• Then he addresses whether “hostile actors” were able to gain access to Clinton’s emails. Although no direct evidence of any successful hacking was found, he points out that “given the nature of the system and of the actors potentially involved, we assess that we would be unlikely to see such direct evidence. We do assess that hostile actors gained access to the private commercial email accounts of people with whom Secretary Clinton was in regular contact from her personal account. We also assess that Secretary Clinton’s use of a personal email domain was both known by a large number of people and readily apparent. She also used her personal email extensively while outside the United States, including sending and receiving work-related emails in the territory of sophisticated adversaries. Given that combination of factors, we assess it is possible that hostile actors gained access to Secretary Clinton’s personal email account.”

After laying out the evidence of what the FBI found, Comey moves to the FBI’s recommendation to the Justice Department. He admits that it is highly unusual to publicly reveal the FBI’s recommendation, but “in this case, given the importance of the matter, I think unusual transparency is in order.”

James Comey (Credit: NPR)

James Comey (Credit: NPR)

Then he comes to these conclusions:

  • “Although there is evidence of potential violations of the statutes regarding the handling of classified information, our judgment is that no reasonable prosecutor would bring such a case. Prosecutors necessarily weigh a number of factors before bringing charges. There are obvious considerations, like the strength of the evidence, especially regarding intent. Responsible decisions also consider the context of a person’s actions, and how similar situations have been handled in the past.”
  • To justify this decision, he claims he examined other cases involving the mishandling or removal of classified information, and “we cannot find a case that would support bringing criminal charges on these facts. All the cases prosecuted involved some combination of clearly intentional and willful mishandling of classified information; or vast quantities of materials exposed in such a way as to support an inference of intentional misconduct; or indications of disloyalty to the United States; or efforts to obstruct justice. We do not see those things here.”
  • He then says, “To be clear, this is not to suggest that in similar circumstances, a person who engaged in this activity would face no consequences. To the contrary, those individuals are often subject to security or administrative sanctions. But that is not what we are deciding now. As a result, although the Department of Justice makes final decisions on matters like this, we are expressing to Justice our view that no charges are appropriate in this case.”
  • He concludes by saying the FBI’s investigation was done competently, honestly, and independently, and without any kind of outside influence.

He doesn’t address the possibility of recommending the indictment of any of Clinton’s aides or other figures like Sid Blumenthal or Justin Cooper. He also doesn’t make any mention of the Clinton Foundation, though there have been media reports the FBI has been investigating it as well. After finishing his speech, he leaves without taking any questions from the media. (Federal Bureau of Investigation, 7/5/2016)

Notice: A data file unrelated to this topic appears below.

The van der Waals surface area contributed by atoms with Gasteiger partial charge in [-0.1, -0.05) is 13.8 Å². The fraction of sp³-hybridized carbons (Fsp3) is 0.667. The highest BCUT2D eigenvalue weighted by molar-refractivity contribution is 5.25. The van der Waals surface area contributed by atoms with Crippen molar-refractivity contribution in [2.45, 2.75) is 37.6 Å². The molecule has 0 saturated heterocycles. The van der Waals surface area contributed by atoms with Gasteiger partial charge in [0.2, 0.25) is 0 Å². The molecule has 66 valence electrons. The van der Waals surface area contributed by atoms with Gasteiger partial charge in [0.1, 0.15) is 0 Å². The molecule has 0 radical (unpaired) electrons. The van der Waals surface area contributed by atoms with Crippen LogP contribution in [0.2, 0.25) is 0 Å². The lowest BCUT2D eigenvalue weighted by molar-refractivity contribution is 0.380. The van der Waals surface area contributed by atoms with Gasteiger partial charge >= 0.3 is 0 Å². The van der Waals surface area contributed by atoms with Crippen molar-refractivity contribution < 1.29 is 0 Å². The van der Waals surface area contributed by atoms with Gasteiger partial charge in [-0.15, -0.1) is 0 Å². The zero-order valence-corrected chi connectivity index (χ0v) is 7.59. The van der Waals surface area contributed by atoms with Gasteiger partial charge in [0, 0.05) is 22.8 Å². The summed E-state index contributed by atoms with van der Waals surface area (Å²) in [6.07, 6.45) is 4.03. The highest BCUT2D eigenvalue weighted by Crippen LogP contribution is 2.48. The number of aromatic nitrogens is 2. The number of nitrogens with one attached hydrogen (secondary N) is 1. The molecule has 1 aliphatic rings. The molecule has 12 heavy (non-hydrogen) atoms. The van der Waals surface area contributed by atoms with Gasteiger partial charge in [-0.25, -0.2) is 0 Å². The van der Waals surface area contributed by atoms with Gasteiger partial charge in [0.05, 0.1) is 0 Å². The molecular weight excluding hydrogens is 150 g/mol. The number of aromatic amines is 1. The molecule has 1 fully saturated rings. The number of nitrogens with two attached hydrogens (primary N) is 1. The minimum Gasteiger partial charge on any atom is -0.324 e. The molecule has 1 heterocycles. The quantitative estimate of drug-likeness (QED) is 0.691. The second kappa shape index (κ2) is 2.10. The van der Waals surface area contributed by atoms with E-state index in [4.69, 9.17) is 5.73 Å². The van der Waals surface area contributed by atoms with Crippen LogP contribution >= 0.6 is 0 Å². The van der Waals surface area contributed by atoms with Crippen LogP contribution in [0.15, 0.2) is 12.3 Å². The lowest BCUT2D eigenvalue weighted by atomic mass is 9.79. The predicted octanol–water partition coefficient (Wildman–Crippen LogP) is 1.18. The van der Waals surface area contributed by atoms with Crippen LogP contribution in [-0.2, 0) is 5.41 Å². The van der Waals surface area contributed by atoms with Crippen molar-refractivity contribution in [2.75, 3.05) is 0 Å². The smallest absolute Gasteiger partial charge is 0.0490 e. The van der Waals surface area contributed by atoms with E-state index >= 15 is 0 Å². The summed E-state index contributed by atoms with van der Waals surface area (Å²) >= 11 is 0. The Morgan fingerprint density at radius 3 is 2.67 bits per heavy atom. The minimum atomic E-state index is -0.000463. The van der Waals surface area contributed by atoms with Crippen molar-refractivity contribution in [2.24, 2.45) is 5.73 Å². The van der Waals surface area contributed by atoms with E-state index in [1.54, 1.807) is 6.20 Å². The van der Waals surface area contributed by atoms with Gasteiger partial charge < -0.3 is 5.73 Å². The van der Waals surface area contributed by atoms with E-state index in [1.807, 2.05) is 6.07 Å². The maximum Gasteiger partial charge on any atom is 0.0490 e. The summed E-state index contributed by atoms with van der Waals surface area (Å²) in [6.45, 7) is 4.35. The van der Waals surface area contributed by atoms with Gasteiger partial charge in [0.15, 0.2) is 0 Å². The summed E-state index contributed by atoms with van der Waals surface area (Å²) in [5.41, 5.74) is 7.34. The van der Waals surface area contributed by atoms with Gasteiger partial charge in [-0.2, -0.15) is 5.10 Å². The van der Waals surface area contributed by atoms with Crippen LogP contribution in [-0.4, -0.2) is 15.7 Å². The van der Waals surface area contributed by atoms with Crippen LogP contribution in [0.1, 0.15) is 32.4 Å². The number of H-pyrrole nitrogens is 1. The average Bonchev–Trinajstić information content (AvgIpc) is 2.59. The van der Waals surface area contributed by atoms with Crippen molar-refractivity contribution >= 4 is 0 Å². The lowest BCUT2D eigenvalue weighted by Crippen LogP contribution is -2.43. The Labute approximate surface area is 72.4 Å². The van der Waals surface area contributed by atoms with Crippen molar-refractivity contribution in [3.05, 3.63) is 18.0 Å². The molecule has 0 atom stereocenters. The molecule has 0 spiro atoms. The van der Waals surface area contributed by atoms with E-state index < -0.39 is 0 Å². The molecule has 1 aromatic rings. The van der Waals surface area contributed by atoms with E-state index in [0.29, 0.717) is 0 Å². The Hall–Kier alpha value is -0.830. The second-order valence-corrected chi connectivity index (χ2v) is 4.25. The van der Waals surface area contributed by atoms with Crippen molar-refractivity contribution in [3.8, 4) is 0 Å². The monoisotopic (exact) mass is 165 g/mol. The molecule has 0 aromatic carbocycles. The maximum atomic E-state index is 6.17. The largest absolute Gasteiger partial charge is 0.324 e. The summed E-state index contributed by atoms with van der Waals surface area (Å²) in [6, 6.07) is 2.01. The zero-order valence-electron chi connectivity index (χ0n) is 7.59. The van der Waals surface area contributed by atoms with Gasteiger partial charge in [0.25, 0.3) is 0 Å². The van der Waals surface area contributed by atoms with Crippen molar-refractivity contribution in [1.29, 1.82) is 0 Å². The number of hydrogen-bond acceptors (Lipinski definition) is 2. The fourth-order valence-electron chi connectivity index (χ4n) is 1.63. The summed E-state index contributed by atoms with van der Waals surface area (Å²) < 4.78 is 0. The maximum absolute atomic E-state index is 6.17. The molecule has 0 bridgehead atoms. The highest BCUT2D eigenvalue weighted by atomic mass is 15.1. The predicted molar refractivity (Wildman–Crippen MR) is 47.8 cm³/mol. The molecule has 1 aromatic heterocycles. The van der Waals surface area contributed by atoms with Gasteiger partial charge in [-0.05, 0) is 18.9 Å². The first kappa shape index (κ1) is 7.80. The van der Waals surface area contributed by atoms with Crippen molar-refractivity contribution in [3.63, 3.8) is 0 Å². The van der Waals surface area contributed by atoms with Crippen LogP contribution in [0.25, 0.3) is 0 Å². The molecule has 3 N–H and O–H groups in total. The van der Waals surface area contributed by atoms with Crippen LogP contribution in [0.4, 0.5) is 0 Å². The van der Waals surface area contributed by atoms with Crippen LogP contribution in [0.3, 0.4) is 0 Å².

The company managing Clinton’s private server is worried they will be blamed for a change of policy that results in the deletion of Clinton’s emails.

Platte River Networks (PRN) has been managing Clinton’s private email server. According to a New York Post article in September 2016, around August 2015, PRN wants to double check their behavior after media reports that the FBI is investigating Clinton’s server. “Company execs scrambled to find proof that Clinton’s reps had months earlier asked to cut the retention of emails from 60 days to 30 days.”

Paul Combetta (left) Bill Thornton (right) (Credit: AP)

Paul Combetta (left) Bill Thornton (right) (Credit: AP)

On August 12, 2015, PRN employee Bill Thornton writes, “OK, we may want to work with our attorneys to draft up something that absolves us of that question. I can only assume that will be the first and last question for us, ‘Why did we have backups of the system since the time of inception, then decide to cut them back to just 60 or 30 days?’ If we can get that from them in writing, I would feel a whole lot better about this.”

The other PRN employee who has been actively managing the Clinton account with Thornton, Bill Combetta, responds that he believes the request was made to PRN by phone.

An email exchange between the two on the same topic several days later will make clear that the Clinton representatives are employees of Clinton Executive Services Corp. (CESC) the Clinton family company that has been paying PRN. (The New York Post, 9/18/2016)

A company recommends improving security for Clinton’s server, which is still in use, but the FBI wants no changes.

At some point in August 2015, employees at Datto, Inc., a company that specializes in backing up computer data, realize that a private server they have been backing up belongs to Clinton. The server is being managed by Platte River Networks (PRN), and Datto made the connection after media reports revealed PRN’s role.